Though specific car insurance laws vary by state, every state requires that vehicle owners have a minimum level of auto insurance coverage to cover the costs of damages to others or to property in an accident, notes USA.gov. State-specific car insurance laws and minimum coverage amounts are available through the state insurance regulatory agency.
Some states, such as California, have a fault system for accidents and car insurance, while other states follow a no-fault system, explains Nolo. In a fault state, injured parties have few restrictions on their pursuit of compensation from the driver at fault in an accident. The injured person can file a claim with her own insurance policy, seek compensation from the at-fault driver's insurance company or file a lawsuit against the at-fault driver. In no-fault car insurance states, injured people must seek compensation for their medical expenses and lost wages through their own insurance policy, regardless of who was at fault in the accident.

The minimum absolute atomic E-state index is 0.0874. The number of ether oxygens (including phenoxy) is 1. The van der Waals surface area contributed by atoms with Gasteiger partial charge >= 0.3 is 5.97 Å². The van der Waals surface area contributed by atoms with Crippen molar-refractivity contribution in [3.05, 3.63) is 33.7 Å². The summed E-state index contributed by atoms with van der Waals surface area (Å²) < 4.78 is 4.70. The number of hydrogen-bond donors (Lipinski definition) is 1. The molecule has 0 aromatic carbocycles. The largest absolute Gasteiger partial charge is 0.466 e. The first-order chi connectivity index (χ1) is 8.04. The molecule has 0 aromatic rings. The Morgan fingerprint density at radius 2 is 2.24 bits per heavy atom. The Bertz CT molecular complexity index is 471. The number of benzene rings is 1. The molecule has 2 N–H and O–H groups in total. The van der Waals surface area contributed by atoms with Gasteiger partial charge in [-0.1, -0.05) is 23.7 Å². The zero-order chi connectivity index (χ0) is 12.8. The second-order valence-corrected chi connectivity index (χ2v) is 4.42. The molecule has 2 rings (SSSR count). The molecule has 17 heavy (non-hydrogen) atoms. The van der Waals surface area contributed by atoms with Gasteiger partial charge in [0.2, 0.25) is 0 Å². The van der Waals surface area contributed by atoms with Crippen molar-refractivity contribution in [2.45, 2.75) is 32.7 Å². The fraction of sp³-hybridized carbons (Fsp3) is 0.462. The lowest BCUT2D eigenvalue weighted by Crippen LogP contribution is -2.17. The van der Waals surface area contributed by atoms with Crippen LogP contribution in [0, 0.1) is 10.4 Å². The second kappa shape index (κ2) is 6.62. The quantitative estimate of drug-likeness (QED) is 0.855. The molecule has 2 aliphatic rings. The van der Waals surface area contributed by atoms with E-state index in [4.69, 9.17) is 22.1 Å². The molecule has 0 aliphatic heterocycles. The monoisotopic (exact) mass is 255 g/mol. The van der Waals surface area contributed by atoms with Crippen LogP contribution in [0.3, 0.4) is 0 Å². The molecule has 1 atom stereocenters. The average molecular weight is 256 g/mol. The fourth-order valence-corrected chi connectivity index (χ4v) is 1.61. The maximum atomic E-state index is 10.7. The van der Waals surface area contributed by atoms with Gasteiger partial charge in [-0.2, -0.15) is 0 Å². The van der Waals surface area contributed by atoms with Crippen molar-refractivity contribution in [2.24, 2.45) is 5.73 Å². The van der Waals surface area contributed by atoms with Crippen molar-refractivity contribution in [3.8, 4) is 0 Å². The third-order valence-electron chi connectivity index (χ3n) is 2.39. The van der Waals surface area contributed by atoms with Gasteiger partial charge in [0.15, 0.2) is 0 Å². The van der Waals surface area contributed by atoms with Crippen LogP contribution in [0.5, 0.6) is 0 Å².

Many states require drivers to keep evidence of the minimum insurance coverage in the vehicle at all times, according to AAA. Most states require a specific minimum amount payable in case of injury or death to one person in an accident, a minimum amount for two or more people and a minimum amount to cover property damage in an accident.